The Texas legislature this week approved a telecom bill that would allow telcos that want to offer video services to apply for statewide franchises.
The cable industry--which vehemently opposed the bill because it claims the new rules would give telecommunications giants such as Verizon and SBC unfair competition--has already threatened lawsuits. But rather than focus on the issue at hand, the Texas Cable Association chose to criticize the legislature on its failure to act on issues unrelated to telecom reform.
"For months, Texas legislators have been seeking a way to address the crisis in public schools and the rapid increase in property tax rates," said Tom Kinney, president of Time Warner Cable-Austin Division and chairman of the board of the Texas Cable & Telecommunications Association. "And yet, while members' attention was focused on other areas, a telecommunications bill that had failed in the regular session was reintroduced."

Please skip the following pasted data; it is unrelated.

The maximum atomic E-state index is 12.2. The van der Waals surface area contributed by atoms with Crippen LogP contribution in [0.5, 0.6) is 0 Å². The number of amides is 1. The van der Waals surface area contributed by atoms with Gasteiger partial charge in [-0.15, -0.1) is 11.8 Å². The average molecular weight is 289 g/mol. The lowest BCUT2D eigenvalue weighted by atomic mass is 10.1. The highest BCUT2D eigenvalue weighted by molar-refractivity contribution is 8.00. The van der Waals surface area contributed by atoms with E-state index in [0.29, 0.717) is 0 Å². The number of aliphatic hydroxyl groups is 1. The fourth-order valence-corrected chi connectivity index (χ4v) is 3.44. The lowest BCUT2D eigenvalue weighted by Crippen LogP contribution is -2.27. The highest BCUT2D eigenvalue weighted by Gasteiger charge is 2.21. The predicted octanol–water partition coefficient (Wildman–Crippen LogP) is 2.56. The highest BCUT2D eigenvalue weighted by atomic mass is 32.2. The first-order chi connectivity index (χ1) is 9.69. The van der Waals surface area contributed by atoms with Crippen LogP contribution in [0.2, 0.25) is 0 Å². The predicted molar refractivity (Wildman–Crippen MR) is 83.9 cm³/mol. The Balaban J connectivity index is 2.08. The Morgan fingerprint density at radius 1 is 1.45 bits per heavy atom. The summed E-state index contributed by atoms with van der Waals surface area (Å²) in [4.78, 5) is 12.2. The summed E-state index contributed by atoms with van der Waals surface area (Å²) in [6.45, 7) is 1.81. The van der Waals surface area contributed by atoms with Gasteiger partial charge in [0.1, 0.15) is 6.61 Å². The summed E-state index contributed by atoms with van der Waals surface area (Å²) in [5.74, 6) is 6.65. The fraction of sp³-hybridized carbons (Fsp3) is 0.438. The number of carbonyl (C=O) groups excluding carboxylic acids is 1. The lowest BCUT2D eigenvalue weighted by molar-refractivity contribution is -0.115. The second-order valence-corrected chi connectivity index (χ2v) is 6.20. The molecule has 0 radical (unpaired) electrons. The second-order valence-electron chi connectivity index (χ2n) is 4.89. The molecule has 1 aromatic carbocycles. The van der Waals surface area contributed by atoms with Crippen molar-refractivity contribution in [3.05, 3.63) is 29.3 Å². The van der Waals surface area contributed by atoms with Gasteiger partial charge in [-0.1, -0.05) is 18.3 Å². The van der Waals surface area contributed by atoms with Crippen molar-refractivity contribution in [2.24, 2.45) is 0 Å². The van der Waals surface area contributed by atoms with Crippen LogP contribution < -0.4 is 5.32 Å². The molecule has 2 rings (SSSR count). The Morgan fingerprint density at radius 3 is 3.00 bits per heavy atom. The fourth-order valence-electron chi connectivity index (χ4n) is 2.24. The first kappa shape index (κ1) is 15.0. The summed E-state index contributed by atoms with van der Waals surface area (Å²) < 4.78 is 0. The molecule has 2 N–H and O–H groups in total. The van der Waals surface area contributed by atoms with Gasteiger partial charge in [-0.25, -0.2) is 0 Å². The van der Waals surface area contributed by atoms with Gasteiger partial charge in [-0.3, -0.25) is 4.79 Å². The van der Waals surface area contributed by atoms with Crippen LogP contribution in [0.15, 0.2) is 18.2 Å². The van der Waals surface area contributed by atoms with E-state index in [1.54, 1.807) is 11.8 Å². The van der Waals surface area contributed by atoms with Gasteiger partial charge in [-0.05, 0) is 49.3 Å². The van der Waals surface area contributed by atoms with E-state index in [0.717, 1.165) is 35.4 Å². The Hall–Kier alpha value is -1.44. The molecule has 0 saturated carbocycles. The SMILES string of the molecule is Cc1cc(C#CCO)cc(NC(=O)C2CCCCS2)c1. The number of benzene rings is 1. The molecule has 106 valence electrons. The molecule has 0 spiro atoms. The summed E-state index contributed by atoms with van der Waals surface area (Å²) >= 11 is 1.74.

The Texas bill would enable phone companies to get a pay-TV franchise from the state rather than cities, but this change would not go into effect until current contracts expire. The cable industry is still bound by rules that require operators to bid for local franchises. Several bills in other states, including Virginia and California, have addressed the statewide franchise issue and legislation introduced by Sen. John Ensign (R-Nev.) proposes removing the franchise rules for both cable and telcos.
The legislation is now on the desk of Gov. Rick Perry, which if he signs the legislation, will make Texas the first state to override local control of video franchises.
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